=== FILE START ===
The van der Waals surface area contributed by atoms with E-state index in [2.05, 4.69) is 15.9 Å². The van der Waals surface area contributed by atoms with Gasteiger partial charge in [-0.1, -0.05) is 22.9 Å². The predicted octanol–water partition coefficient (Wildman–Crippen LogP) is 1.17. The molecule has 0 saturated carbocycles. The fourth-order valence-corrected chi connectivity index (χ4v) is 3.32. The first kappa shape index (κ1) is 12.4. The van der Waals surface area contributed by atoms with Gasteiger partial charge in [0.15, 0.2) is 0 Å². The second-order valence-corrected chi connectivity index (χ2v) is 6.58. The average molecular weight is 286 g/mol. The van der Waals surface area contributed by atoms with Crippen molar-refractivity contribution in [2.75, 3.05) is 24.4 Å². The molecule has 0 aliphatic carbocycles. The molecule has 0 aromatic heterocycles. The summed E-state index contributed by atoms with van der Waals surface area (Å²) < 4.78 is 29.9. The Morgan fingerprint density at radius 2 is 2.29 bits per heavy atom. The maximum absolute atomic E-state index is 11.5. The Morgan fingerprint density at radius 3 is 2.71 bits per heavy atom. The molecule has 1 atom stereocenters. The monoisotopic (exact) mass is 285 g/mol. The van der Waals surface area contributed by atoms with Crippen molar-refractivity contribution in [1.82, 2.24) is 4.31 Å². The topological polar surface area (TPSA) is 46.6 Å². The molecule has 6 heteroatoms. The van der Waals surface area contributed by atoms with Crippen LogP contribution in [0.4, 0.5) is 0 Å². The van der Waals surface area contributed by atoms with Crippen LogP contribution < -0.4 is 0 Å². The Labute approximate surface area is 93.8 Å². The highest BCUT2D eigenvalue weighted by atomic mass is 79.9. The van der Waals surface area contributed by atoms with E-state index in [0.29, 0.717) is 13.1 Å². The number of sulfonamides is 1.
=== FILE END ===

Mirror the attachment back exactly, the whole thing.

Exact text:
The van der Waals surface area contributed by atoms with E-state index in [2.05, 4.69) is 15.9 Å². The van der Waals surface area contributed by atoms with Gasteiger partial charge in [-0.1, -0.05) is 22.9 Å². The predicted octanol–water partition coefficient (Wildman–Crippen LogP) is 1.17. The molecule has 0 saturated carbocycles. The fourth-order valence-corrected chi connectivity index (χ4v) is 3.32. The first kappa shape index (κ1) is 12.4. The van der Waals surface area contributed by atoms with Gasteiger partial charge in [0.15, 0.2) is 0 Å². The second-order valence-corrected chi connectivity index (χ2v) is 6.58. The average molecular weight is 286 g/mol. The van der Waals surface area contributed by atoms with Crippen molar-refractivity contribution in [2.75, 3.05) is 24.4 Å². The molecule has 0 aliphatic carbocycles. The molecule has 0 aromatic heterocycles. The summed E-state index contributed by atoms with van der Waals surface area (Å²) < 4.78 is 29.9. The Morgan fingerprint density at radius 2 is 2.29 bits per heavy atom. The maximum absolute atomic E-state index is 11.5. The Morgan fingerprint density at radius 3 is 2.71 bits per heavy atom. The molecule has 1 atom stereocenters. The monoisotopic (exact) mass is 285 g/mol. The van der Waals surface area contributed by atoms with Crippen molar-refractivity contribution in [1.82, 2.24) is 4.31 Å². The topological polar surface area (TPSA) is 46.6 Å². The molecule has 6 heteroatoms. The van der Waals surface area contributed by atoms with Crippen LogP contribution in [0.4, 0.5) is 0 Å². The van der Waals surface area contributed by atoms with Crippen LogP contribution < -0.4 is 0 Å². The Labute approximate surface area is 93.8 Å². The highest BCUT2D eigenvalue weighted by atomic mass is 79.9. The van der Waals surface area contributed by atoms with E-state index in [0.29, 0.717) is 13.1 Å². The number of sulfonamides is 1.